HC Deb 16 May 1972 vol 837 cc232-3
Q1. Mr. John Smith

asked the Prime Minister if he is satisfied with the arrangements for co-ordination between the Department of Education and Science, and the Scottish Office on policy towards national museums and galleries; and if he will make a statement.

The Prime Minister (Mr. Edward Heath)

Yes, Sir.

Mr. Smith

Does the Prime Minister not recognise that while the policy of imposing charges for entrance to museums and galleries is particularly silly for the United Kingdom as a whole, it is ludicrous for Scotland? Is he aware that for the National Portrait Gallery and the Museum of Antiquities in Edinburgh the cost of collection will be 45 per cent. of the estimated intake? Is he further aware that for two of the galleries the total amount coming in is only £3,000 a year net? Is this not a nonsense?

The Prime Minister

The hon. Gentleman's figures are calculated on the basis of last year which was a particularly low year for admissions to these Scottish galleries. If the hon. Gentleman wants to reach a fair conclusion he should look at the figures over a longer period than that year. In any case, the charges for the galleries will help to provide for their expansion and development, and in this Scotland is benefiting in particular.

Mr. St. John-Stevas

Is my right hon. Friend aware that it is rumoured that the Museums Bill is as dead as Tutankhamun? Could he confirm whether that is true?

The Prime Minister

The remaining stages of the Bill will be taken as soon as it is possible. As the House knows, at this time of the year, with the pressure of the Finance Bill and, in particular, with the European Communities Bill, it has not been possible to take the remaining stages as early as would normally be the case, but they will be fitted into,the programme at an appropriate moment.

Mr. Harold Wilson

The hon. Member for Chelmsford (Mr. St. John-Stevas) has anticipated my question. I was about to ask the Prime Minister on what date the Government will announce, even after the Finance Bill and other Measures, the withdrawal of this Measure from the House of Commons?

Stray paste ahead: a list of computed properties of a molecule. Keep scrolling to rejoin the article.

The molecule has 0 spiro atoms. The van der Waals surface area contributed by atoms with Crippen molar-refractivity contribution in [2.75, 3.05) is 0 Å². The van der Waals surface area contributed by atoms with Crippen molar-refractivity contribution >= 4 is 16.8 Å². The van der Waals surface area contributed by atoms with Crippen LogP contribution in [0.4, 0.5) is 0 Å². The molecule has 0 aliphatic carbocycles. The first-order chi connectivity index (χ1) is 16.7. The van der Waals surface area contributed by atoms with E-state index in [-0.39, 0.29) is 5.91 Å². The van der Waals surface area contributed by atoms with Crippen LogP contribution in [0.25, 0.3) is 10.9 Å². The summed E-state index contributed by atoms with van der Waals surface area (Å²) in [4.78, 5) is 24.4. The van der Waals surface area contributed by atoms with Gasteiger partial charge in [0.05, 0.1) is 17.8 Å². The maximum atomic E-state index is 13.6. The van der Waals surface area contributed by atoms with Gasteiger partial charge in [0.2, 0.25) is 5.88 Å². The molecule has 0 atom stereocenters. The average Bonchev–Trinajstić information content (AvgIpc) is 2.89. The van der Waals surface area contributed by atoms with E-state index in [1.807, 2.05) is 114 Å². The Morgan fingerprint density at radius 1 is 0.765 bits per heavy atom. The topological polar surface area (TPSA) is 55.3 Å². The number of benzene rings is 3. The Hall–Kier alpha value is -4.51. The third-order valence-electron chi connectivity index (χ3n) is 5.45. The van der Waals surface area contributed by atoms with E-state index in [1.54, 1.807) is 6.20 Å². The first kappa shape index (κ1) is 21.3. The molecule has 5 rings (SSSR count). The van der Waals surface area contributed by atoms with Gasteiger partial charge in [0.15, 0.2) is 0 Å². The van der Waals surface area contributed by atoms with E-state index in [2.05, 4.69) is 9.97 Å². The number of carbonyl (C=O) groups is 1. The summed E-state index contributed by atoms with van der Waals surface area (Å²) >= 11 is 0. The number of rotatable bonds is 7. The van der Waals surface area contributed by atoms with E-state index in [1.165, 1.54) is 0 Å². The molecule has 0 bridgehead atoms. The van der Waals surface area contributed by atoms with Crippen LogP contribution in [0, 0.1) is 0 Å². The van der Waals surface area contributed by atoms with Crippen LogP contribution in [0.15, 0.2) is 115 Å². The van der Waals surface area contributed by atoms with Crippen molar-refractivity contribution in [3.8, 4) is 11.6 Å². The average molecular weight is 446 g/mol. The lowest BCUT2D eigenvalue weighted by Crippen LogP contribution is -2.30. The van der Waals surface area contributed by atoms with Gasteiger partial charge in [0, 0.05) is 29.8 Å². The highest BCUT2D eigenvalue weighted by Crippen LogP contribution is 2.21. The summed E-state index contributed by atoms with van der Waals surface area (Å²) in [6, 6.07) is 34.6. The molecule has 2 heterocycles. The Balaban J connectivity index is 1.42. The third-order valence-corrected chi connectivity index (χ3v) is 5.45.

The Prime Minister

The Leader of the House will announce the day on which the remaining stages will be taken; and will do so on the Thursday of the week before that in which they are taken.

Mr. Thorpe

Since the Government always wish to be in touch with public opinion, may I ask the Prime Minister whether he is aware how much pleasure this rumour has given, namely that the Bill is likely to be dropped? In view of the reference to Tutankhamun, if this Bill is likely to be dropped may we take it that the queue of other Bills likely to be dropped is as long as that forming outside the British Museum? If so, which Bills have the Government in mind?

The Prime Minister

I am sorry to disappoint the right hon. Gentleman. He and his colleagues will be asked to be in the House to deal with the rest of the Government's legislative programme—if they so wish. I must disagree with his general view of public opinion. I do not find that public opinion expresses the hostility to these charges which is expressed by certain people who are connected with museums and galleries. In any case, is it not extraordinary that people should be prepared to pay 50p to look at special exhibitions in so many of our galleries throughout the country and yet it is said they will object to paying 10p to see the galleries themselves? I do not believe that for one moment.